Can fleets “Go Green” without tracking GHG emissions?

In the recent EDF fleet emissions benchmarking survey, 70% of respondents noted they have programs in place to reduce environmental impact. Yet, only 44% acknowledged that they measure greenhouse gas emissions. This begs the question, how are companies that aren’t measuring their emissions tracking the progress of their efforts?

We, of course, applaud the efforts of all companies that are actively seeking to reduce the environmental impact of their fleets, and we want them all to succeed. Good management, however, requires an objective way to measure progress. Greenhouse gas emissions provide the best metric of environmental impact. Read more

Greenhouse Gas Savings from Fuel Efficiency

In an earlier post, I introduced this graphic (from a McKinsey report that shows the estimated cost for CO2 abatement using various technologies).*  In another post, I looked at emissions reductions in the commercial building sector.  Now we look at another big opportunity for “low hanging” emissions reductions – fuel efficiency. Read more

Giving a Green Light to Greenhouse Gas Savings

The hullabaloo in Washington is great fun to watch, but the fact is that many, many companies will not be directly regulated under any new climate bill that gets passed.  So why should companies care?  Well, from 30,000 feet, here’s one reason:

McKinsey Graphic 1

It’s from a McKinsey report that shows the estimated cost for CO2 abatement using various technologies.  The vertical axis shows cost per ton of emission reductions.  And all the blocks hanging below the horizon represent things we can do now that have “negative cost” – in other words, we save more money than we spend.  Notice that virtually every one of them involves energy and fuel efficiency.  We can get four or five gigatons of emissions savings – that’s four or five billion tons of emissions reductions – while saving money!  So the opportunity is huge. Read more

Fleet Emissions Benchmarking: How Does Your Company Stack Up?

Benchmarking performance with peers is important for all areas of business, and fleet emissions are no exception. To help corporate fleets with this important task, EDF recently surveyed the largest 300 fleets in the U.S. and members of the Automotive Fleet & Leasing Association (AFLA). The results of the survey were released today and are available at on the EDF website [PDF].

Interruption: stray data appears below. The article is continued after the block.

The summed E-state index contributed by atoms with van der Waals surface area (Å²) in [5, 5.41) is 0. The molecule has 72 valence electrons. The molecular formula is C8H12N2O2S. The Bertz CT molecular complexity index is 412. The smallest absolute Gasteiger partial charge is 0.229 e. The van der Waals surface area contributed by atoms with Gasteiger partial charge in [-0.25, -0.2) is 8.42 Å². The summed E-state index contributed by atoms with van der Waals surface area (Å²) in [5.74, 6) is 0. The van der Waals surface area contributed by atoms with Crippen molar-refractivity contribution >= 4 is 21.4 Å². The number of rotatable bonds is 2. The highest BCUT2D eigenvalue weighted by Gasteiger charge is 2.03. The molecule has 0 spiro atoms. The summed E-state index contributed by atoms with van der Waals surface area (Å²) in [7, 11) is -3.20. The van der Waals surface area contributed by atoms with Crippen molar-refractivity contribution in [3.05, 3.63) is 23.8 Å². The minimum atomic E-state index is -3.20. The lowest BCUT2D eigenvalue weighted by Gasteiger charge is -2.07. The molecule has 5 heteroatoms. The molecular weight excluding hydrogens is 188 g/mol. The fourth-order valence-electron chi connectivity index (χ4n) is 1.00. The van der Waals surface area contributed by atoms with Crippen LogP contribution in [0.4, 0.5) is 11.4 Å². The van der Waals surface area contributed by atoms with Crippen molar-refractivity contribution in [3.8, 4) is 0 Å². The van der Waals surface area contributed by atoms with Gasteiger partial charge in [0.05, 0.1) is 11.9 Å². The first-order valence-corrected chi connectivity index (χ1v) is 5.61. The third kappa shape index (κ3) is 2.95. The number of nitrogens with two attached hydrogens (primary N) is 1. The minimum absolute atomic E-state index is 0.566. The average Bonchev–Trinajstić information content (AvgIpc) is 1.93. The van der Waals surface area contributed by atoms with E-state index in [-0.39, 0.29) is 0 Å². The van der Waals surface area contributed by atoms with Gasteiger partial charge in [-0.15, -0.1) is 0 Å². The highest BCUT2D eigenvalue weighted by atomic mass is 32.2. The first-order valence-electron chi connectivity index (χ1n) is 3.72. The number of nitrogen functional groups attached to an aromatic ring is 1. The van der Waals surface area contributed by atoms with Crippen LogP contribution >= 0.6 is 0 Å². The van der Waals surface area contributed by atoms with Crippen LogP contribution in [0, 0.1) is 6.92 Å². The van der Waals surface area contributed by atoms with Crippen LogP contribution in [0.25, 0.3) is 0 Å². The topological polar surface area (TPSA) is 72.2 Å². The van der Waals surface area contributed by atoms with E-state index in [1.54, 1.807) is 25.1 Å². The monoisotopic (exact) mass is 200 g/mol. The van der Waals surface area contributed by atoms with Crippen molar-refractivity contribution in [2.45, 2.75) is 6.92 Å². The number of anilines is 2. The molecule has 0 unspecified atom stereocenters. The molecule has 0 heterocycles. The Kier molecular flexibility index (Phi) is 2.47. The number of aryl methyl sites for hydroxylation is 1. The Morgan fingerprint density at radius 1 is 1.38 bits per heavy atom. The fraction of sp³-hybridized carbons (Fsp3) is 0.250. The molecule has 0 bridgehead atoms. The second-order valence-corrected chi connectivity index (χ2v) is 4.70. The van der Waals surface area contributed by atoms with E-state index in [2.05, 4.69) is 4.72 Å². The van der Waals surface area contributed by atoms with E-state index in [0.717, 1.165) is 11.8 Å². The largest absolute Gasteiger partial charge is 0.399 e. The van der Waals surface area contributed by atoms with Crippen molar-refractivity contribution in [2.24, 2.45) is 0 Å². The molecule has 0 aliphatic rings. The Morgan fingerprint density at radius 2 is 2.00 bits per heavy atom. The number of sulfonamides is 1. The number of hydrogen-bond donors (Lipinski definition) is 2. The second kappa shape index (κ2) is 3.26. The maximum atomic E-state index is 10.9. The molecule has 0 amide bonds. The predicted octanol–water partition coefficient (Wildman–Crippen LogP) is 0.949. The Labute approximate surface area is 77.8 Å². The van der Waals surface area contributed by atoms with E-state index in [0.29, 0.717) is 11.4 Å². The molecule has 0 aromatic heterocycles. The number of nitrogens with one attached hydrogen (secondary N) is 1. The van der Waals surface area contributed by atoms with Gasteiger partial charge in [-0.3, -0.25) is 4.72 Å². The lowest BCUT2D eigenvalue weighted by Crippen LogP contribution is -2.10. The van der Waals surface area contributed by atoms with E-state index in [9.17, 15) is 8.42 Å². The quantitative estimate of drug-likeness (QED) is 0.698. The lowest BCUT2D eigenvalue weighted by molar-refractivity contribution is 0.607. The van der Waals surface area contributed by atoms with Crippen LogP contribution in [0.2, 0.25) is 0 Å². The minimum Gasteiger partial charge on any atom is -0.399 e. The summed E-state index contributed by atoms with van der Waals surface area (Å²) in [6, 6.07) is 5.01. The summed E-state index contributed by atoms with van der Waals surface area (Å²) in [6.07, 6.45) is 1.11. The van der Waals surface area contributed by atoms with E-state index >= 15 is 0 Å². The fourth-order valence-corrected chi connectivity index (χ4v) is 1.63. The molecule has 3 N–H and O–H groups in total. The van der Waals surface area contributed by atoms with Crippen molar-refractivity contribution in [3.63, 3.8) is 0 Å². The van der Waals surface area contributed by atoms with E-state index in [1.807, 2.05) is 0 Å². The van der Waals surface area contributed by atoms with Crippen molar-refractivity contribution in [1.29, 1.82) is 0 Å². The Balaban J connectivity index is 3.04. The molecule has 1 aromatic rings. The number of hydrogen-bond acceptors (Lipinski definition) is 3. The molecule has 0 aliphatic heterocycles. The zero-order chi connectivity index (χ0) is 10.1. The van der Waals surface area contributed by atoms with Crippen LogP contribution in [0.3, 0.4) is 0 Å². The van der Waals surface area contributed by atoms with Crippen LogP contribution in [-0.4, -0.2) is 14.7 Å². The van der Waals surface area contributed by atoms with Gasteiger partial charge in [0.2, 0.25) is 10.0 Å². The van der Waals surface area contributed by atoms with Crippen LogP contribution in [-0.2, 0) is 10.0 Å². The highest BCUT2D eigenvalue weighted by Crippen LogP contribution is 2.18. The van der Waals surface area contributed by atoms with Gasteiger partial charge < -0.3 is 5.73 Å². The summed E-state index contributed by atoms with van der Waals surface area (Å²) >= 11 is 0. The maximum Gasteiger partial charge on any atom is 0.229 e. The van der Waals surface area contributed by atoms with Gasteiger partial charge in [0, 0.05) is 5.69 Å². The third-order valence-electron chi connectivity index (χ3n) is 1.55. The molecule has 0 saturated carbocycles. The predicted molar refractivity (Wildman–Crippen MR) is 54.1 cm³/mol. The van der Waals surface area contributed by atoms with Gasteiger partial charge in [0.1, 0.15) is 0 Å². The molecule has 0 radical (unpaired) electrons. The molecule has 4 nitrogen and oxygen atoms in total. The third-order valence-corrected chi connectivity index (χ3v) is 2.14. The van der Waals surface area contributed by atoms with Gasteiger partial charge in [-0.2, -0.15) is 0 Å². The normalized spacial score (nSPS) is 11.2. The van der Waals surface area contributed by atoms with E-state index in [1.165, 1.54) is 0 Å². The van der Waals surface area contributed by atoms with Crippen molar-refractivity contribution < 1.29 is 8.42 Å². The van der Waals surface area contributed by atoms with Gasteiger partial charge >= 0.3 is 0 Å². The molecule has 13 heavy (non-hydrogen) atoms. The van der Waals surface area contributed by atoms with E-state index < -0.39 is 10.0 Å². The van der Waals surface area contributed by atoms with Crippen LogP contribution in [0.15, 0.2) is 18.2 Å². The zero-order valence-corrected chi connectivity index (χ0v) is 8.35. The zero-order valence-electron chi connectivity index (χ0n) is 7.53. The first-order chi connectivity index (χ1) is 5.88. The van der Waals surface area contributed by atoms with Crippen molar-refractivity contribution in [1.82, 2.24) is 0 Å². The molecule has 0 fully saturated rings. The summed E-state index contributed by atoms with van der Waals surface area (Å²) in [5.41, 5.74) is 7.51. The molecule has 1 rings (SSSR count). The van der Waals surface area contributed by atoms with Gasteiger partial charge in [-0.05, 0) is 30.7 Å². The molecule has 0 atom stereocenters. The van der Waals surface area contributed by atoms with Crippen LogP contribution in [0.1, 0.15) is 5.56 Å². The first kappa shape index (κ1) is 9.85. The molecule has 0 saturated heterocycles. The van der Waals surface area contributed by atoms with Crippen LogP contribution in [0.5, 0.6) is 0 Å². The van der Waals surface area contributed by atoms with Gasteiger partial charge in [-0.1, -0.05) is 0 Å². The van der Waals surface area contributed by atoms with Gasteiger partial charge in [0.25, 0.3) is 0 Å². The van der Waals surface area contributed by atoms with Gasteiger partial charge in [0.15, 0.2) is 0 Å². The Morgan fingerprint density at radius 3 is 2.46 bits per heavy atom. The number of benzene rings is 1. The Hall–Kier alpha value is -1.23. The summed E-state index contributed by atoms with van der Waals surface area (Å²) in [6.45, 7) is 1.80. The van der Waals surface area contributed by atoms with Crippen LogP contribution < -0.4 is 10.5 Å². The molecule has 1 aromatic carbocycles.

Our overall project objective was to better understand the range of fleet performances along two key indicators: kilograms of greenhouse gases emitted per mile traveled (kg GHG/mile) and the fleet average per vehicle emissions of greenhouse gases (in metric tons- mt GHG vehicle/year). These two metrics, along with the total fleet emissions of greenhouse gases, are an effective way to track fleet environmental performance.

Certainly, the total amount of greenhouse gas emitted is the most important data point. Fleets that seek to lessen their environmental impact need to be reducing their emissions on an absolute basis. The other two indexed metrics tell fleets how well they are improving their efficiency, given changes in fleet size and operations. Kilogram GHG/mile tracks both the efficiency of the vehicles in the fleet, and other factors such as excessive idling. Metric tons GHGs/ vehicle tracks the efficiency and use patterns, such as miles traveled.

Of the eighteen fleets that provided us with the data needed to analyze their emissions along these two metrics, we did see a range of performance. Average emissions varied from over 6 metric tons GHG/ vehicle to over 18 metric tons GHG/ vehicle. Emissions ranged from just under .3 kg GHG/ mile  to over 1 kg GHG/ mile. The function of the fleet explained most of these differences. However, we did notice a difference in performance between those who currently measure their emissions (.47 kg GHG/ mile) and those who do not (.75 kg GHG/mile). We asked participants to provide fuel consumption data in order for us to calculate emissions using the EDF-NAFA fleet emissions calculator.